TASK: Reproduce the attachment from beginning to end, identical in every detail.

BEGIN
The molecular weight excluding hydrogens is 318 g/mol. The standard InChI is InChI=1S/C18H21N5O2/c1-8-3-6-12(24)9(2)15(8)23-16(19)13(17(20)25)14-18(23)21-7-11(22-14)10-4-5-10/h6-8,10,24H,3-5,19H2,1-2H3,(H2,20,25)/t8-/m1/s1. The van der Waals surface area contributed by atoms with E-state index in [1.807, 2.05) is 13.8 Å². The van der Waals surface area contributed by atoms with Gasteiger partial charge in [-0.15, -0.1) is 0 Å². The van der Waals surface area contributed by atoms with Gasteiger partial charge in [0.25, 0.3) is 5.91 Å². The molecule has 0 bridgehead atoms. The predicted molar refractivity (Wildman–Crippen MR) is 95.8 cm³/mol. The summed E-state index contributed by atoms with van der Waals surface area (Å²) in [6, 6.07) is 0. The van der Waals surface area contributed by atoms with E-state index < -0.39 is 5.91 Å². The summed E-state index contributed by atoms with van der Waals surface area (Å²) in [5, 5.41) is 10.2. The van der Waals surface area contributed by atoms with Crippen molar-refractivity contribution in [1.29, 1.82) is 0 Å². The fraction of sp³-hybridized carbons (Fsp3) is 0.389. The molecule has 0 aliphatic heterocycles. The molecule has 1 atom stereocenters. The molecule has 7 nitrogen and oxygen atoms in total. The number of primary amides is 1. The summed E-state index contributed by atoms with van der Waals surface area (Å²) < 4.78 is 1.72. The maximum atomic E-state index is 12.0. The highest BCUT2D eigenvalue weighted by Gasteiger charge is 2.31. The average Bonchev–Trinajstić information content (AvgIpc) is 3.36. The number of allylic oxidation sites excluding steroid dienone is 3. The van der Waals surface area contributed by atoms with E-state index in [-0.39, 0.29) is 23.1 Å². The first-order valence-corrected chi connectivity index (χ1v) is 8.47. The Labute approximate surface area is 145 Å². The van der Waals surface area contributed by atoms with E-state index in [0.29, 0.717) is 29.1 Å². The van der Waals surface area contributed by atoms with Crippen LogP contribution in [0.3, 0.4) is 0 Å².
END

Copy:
The molecular weight excluding hydrogens is 318 g/mol. The standard InChI is InChI=1S/C18H21N5O2/c1-8-3-6-12(24)9(2)15(8)23-16(19)13(17(20)25)14-18(23)21-7-11(22-14)10-4-5-10/h6-8,10,24H,3-5,19H2,1-2H3,(H2,20,25)/t8-/m1/s1. The van der Waals surface area contributed by atoms with E-state index in [1.807, 2.05) is 13.8 Å². The van der Waals surface area contributed by atoms with Gasteiger partial charge in [-0.15, -0.1) is 0 Å². The van der Waals surface area contributed by atoms with Gasteiger partial charge in [0.25, 0.3) is 5.91 Å². The molecule has 0 bridgehead atoms. The predicted molar refractivity (Wildman–Crippen MR) is 95.8 cm³/mol. The summed E-state index contributed by atoms with van der Waals surface area (Å²) in [6, 6.07) is 0. The van der Waals surface area contributed by atoms with E-state index < -0.39 is 5.91 Å². The summed E-state index contributed by atoms with van der Waals surface area (Å²) in [5, 5.41) is 10.2. The van der Waals surface area contributed by atoms with Crippen molar-refractivity contribution in [1.29, 1.82) is 0 Å². The fraction of sp³-hybridized carbons (Fsp3) is 0.389. The molecule has 0 aliphatic heterocycles. The molecule has 1 atom stereocenters. The molecule has 7 nitrogen and oxygen atoms in total. The number of primary amides is 1. The summed E-state index contributed by atoms with van der Waals surface area (Å²) < 4.78 is 1.72. The maximum atomic E-state index is 12.0. The highest BCUT2D eigenvalue weighted by Gasteiger charge is 2.31. The average Bonchev–Trinajstić information content (AvgIpc) is 3.36. The number of allylic oxidation sites excluding steroid dienone is 3. The van der Waals surface area contributed by atoms with E-state index in [-0.39, 0.29) is 23.1 Å². The first-order valence-corrected chi connectivity index (χ1v) is 8.47. The Labute approximate surface area is 145 Å². The van der Waals surface area contributed by atoms with E-state index in [0.29, 0.717) is 29.1 Å². The van der Waals surface area contributed by atoms with Crippen LogP contribution in [0.3, 0.4) is 0 Å².